Star-Spangled Banner National Historic Trail
— War of 1812 —British vessels anchored offshore several times in 1813 and 1814, giving Annapolis good reason to expect an attack. Lookouts watched enemy maneuvers from the statehouse dome. Public records were removed from the city for safekeeping. When British warships came into view after the invasion of Washington, many frightened residents fled.
Annapolis celebrated news of the war's end in February 1815—-grateful the danger had passed.
"As we passed the picturesque town of Annapolis...we could plainly perceive the inhabitants flying in all directions."British midshipman Robert J. Barrett, September 1814.
(Inscription beside the image in the center)
Maryland's capital city, as elsewhere, celebrated news of the peace treaty.
Places to visit-Many Annapolis building have War of 1812 connections. Francis Scott Key attended school at St. John's College and was married at Chase-Lloyd House. War issues were debated in the statehouse, and the dome was an observation post. The U.S. Naval Academy, built on grounds of Fort Severn, has War of 1812 collections on display.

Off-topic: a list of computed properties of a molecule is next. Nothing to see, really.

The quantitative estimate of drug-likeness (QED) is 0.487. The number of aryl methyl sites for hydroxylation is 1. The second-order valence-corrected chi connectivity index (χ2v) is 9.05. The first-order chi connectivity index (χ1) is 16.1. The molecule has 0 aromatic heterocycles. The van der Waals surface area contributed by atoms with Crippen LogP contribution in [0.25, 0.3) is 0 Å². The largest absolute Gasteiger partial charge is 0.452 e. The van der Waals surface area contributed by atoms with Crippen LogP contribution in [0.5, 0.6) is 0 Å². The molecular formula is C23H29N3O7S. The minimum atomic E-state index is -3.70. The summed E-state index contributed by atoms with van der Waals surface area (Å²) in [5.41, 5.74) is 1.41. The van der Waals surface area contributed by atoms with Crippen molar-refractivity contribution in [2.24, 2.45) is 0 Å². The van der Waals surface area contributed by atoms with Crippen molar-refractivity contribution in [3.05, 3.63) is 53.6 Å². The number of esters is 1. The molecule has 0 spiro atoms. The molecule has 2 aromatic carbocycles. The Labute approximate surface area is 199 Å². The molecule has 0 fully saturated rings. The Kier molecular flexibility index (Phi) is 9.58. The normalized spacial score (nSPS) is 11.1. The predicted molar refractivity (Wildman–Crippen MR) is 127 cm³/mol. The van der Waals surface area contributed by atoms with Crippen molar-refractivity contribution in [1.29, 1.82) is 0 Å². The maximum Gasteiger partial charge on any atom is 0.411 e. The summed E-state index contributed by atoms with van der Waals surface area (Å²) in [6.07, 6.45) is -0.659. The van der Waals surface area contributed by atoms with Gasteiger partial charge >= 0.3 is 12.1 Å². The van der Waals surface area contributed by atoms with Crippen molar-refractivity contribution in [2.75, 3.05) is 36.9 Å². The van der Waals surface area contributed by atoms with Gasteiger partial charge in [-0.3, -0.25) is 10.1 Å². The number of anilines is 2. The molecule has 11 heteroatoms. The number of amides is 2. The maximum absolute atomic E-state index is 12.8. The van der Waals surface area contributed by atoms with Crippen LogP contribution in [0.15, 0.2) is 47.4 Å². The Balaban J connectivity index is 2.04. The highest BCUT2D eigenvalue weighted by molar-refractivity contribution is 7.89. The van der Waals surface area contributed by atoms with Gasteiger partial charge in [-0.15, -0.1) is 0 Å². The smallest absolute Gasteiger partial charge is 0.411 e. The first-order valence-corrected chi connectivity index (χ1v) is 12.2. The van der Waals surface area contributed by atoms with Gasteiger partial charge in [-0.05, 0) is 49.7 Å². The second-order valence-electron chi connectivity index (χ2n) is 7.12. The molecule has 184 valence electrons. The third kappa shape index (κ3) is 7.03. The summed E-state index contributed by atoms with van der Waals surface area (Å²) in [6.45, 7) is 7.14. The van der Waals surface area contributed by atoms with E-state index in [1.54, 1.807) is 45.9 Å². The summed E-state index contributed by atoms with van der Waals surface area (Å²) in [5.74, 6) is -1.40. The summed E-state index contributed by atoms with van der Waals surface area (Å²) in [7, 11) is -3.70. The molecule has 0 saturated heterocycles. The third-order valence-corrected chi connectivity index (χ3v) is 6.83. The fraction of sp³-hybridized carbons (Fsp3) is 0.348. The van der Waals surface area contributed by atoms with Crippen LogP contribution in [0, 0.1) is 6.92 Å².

|Series||This marker is part of the Star Spangled Banner National Historic Trail series|
|Placed By||National Park Service-United States Department of the Interior|
|Marker Condition||No reports yet|
|Date Added||Sunday, December 28th, 2014 at 5:02pm PST -08:00|
|UTM (WGS84 Datum)||18S E 370581 N 4315474|
|Decimal Degrees||38.97870000, -76.49410000|
|Degrees and Decimal Minutes||N 38° 58.722', W 76° 29.646'|
|Degrees, Minutes and Seconds||38° 58' 43.32" N, 76° 29' 38.76" W|
|Driving Directions||Google Maps|
|Area Code(s)||410, 301, 443, 202, 703|
|Closest Postal Address||At or near 20 West St, Annapolis MD 21401, US|
|Alternative Maps||Google Maps, MapQuest, Bing Maps, Yahoo Maps, MSR Maps, OpenCycleMap, MyTopo Maps, OpenStreetMap|
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